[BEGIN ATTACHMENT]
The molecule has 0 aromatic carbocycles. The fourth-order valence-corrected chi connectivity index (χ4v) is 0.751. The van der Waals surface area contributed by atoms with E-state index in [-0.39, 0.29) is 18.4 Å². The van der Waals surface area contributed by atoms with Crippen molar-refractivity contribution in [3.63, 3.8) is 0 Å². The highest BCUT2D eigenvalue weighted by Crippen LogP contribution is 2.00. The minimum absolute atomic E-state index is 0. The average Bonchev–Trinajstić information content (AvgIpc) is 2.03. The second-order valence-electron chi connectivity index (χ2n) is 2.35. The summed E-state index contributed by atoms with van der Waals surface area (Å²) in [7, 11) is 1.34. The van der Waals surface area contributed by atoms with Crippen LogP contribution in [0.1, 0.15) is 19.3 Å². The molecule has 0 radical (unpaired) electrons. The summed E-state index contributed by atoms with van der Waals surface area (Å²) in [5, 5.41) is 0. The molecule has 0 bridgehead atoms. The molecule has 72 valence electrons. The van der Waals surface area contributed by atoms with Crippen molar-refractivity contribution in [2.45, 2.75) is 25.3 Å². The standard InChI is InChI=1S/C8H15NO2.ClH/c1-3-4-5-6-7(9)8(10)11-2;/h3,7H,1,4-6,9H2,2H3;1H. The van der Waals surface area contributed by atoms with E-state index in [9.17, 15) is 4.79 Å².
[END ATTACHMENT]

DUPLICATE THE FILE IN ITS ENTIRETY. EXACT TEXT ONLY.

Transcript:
The molecule has 0 aromatic carbocycles. The fourth-order valence-corrected chi connectivity index (χ4v) is 0.751. The van der Waals surface area contributed by atoms with E-state index in [-0.39, 0.29) is 18.4 Å². The van der Waals surface area contributed by atoms with Crippen molar-refractivity contribution in [3.63, 3.8) is 0 Å². The highest BCUT2D eigenvalue weighted by Crippen LogP contribution is 2.00. The minimum absolute atomic E-state index is 0. The average Bonchev–Trinajstić information content (AvgIpc) is 2.03. The second-order valence-electron chi connectivity index (χ2n) is 2.35. The summed E-state index contributed by atoms with van der Waals surface area (Å²) in [7, 11) is 1.34. The van der Waals surface area contributed by atoms with Crippen LogP contribution in [0.1, 0.15) is 19.3 Å². The molecule has 0 radical (unpaired) electrons. The summed E-state index contributed by atoms with van der Waals surface area (Å²) in [5, 5.41) is 0. The molecule has 0 bridgehead atoms. The molecule has 72 valence electrons. The van der Waals surface area contributed by atoms with Crippen molar-refractivity contribution in [2.45, 2.75) is 25.3 Å². The standard InChI is InChI=1S/C8H15NO2.ClH/c1-3-4-5-6-7(9)8(10)11-2;/h3,7H,1,4-6,9H2,2H3;1H. The van der Waals surface area contributed by atoms with E-state index in [9.17, 15) is 4.79 Å².